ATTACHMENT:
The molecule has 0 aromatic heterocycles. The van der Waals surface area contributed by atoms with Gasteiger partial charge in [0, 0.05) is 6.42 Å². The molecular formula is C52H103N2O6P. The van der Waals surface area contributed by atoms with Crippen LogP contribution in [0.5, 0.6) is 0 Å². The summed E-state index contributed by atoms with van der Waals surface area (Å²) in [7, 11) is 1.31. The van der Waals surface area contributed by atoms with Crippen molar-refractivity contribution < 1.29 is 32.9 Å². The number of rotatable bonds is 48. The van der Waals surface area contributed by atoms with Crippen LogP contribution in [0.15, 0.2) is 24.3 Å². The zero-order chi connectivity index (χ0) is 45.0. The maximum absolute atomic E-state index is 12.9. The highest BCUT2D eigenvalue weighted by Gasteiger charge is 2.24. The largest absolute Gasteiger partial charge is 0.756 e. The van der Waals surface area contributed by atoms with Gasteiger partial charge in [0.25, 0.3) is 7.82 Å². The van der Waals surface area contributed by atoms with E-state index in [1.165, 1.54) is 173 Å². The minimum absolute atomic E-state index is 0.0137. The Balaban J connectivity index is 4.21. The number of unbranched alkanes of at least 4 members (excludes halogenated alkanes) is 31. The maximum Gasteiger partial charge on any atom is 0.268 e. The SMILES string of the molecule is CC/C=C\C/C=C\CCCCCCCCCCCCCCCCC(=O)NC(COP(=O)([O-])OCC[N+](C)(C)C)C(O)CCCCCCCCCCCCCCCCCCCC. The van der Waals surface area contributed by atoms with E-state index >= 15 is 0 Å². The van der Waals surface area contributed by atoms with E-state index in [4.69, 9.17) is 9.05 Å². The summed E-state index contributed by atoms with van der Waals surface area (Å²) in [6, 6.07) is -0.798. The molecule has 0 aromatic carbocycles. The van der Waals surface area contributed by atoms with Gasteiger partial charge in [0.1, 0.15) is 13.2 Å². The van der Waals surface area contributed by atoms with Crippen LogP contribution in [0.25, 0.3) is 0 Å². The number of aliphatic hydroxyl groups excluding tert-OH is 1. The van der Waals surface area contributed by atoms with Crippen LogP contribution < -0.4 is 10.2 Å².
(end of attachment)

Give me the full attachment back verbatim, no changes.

The molecule has 0 aromatic heterocycles. The van der Waals surface area contributed by atoms with Gasteiger partial charge in [0, 0.05) is 6.42 Å². The molecular formula is C52H103N2O6P. The van der Waals surface area contributed by atoms with Crippen LogP contribution in [0.5, 0.6) is 0 Å². The summed E-state index contributed by atoms with van der Waals surface area (Å²) in [7, 11) is 1.31. The van der Waals surface area contributed by atoms with Crippen molar-refractivity contribution < 1.29 is 32.9 Å². The number of rotatable bonds is 48. The van der Waals surface area contributed by atoms with Crippen LogP contribution in [0.15, 0.2) is 24.3 Å². The zero-order chi connectivity index (χ0) is 45.0. The maximum absolute atomic E-state index is 12.9. The highest BCUT2D eigenvalue weighted by Gasteiger charge is 2.24. The largest absolute Gasteiger partial charge is 0.756 e. The van der Waals surface area contributed by atoms with Gasteiger partial charge in [0.25, 0.3) is 7.82 Å². The van der Waals surface area contributed by atoms with E-state index in [1.165, 1.54) is 173 Å². The minimum absolute atomic E-state index is 0.0137. The Balaban J connectivity index is 4.21. The number of unbranched alkanes of at least 4 members (excludes halogenated alkanes) is 31. The maximum Gasteiger partial charge on any atom is 0.268 e. The SMILES string of the molecule is CC/C=C\C/C=C\CCCCCCCCCCCCCCCCC(=O)NC(COP(=O)([O-])OCC[N+](C)(C)C)C(O)CCCCCCCCCCCCCCCCCCCC. The van der Waals surface area contributed by atoms with E-state index >= 15 is 0 Å². The van der Waals surface area contributed by atoms with E-state index in [4.69, 9.17) is 9.05 Å². The summed E-state index contributed by atoms with van der Waals surface area (Å²) in [6, 6.07) is -0.798. The molecule has 0 aromatic carbocycles. The van der Waals surface area contributed by atoms with Gasteiger partial charge in [0.1, 0.15) is 13.2 Å². The van der Waals surface area contributed by atoms with Crippen LogP contribution in [0.25, 0.3) is 0 Å². The number of aliphatic hydroxyl groups excluding tert-OH is 1. The van der Waals surface area contributed by atoms with Crippen LogP contribution < -0.4 is 10.2 Å².